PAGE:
Row over deportation of criminals
The Press Association
December 20, 2007
Thousands of convicted foreign drug dealers, thieves and fraudsters are remaining in Britain because the Government has “no interest” in deporting them, it is claimed.
The startling admission that there is a policy of ignoring less serious offenders came in a memo circulated to prison governors by HM Prison Service.
It states that “as a rule” the Border and Immigration Agency (BIA) will not try to eject foreigners sentenced to under 12 months – unless the courts have recommended them for deportation.
The Tories insisted the revelation made a mockery of Gordon Brown's pledge to crack down on non-UK nationals who commit crime here.
Shadow Justice Secretary Nick Herbert said at least 4,000 offenders could be benefiting from the policy every year.
“The result will be that foreign thieves, fraudsters, burglars and drugs dealers will be released back into the community,” he said.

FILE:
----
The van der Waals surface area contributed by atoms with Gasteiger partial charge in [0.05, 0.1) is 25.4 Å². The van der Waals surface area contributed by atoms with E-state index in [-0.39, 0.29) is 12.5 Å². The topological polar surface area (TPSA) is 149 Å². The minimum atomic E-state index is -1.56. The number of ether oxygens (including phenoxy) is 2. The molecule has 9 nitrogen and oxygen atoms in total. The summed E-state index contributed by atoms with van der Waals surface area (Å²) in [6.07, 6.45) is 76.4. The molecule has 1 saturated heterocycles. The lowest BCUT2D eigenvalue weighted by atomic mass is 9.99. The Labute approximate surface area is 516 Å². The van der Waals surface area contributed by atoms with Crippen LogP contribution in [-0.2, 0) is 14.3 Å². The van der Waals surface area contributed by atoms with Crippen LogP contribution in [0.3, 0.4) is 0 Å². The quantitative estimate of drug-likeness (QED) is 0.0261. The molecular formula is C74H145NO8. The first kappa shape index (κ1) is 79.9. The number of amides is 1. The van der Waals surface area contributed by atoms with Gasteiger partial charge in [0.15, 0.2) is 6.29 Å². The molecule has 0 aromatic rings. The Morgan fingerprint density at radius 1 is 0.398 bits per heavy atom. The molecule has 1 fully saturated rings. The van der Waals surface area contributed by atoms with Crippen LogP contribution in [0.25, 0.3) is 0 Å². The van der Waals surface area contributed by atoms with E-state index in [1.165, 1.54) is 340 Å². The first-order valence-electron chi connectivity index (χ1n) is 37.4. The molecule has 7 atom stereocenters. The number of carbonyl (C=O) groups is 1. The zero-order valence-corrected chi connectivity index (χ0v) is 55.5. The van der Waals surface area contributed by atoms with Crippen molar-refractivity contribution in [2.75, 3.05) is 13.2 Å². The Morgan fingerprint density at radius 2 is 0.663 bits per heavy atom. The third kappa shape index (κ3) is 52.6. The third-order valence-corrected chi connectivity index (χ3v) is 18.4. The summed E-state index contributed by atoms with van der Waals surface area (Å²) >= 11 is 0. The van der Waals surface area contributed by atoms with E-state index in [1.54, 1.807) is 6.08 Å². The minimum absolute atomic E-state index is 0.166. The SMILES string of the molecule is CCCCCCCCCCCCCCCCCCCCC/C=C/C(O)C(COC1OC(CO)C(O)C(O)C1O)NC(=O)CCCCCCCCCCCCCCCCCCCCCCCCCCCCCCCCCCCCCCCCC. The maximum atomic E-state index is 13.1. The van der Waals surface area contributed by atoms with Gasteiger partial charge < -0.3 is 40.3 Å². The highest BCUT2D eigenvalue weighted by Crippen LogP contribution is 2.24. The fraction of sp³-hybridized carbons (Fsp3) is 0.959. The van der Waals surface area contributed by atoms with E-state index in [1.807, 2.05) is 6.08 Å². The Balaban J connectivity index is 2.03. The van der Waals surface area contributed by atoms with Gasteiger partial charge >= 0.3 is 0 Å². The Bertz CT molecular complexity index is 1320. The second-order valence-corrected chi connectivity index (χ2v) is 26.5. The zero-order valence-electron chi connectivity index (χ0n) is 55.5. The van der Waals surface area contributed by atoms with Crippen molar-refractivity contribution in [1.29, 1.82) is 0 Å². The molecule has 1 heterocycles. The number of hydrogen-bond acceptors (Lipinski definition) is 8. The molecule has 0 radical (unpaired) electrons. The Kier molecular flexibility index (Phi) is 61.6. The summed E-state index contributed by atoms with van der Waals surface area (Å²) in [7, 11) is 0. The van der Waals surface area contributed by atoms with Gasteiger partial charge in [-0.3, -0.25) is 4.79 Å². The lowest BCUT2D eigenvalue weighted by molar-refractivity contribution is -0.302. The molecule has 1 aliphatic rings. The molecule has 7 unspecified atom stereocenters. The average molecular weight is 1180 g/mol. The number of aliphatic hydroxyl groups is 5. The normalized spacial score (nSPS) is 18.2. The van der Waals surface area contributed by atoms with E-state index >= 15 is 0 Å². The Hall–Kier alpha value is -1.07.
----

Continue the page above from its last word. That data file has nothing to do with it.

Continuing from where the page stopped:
“Gordon Brown claimed that he wanted to send a message that foreign criminals would be deported.
“It takes a special kind of cynicism to promise tough action on foreign criminals while simultaneously instructing that the majority of them are to be released.”
However, BIA chief executive Lin Homer insisted that the Government was determined to kick out serious offenders.
“The Prime Minister was categorical earlier this year that we are committed to the removal of foreign national prisoners who commit serious crimes in this country. Nothing in this document changes that and in fact this year we have removed more foreign nationals than ever before.”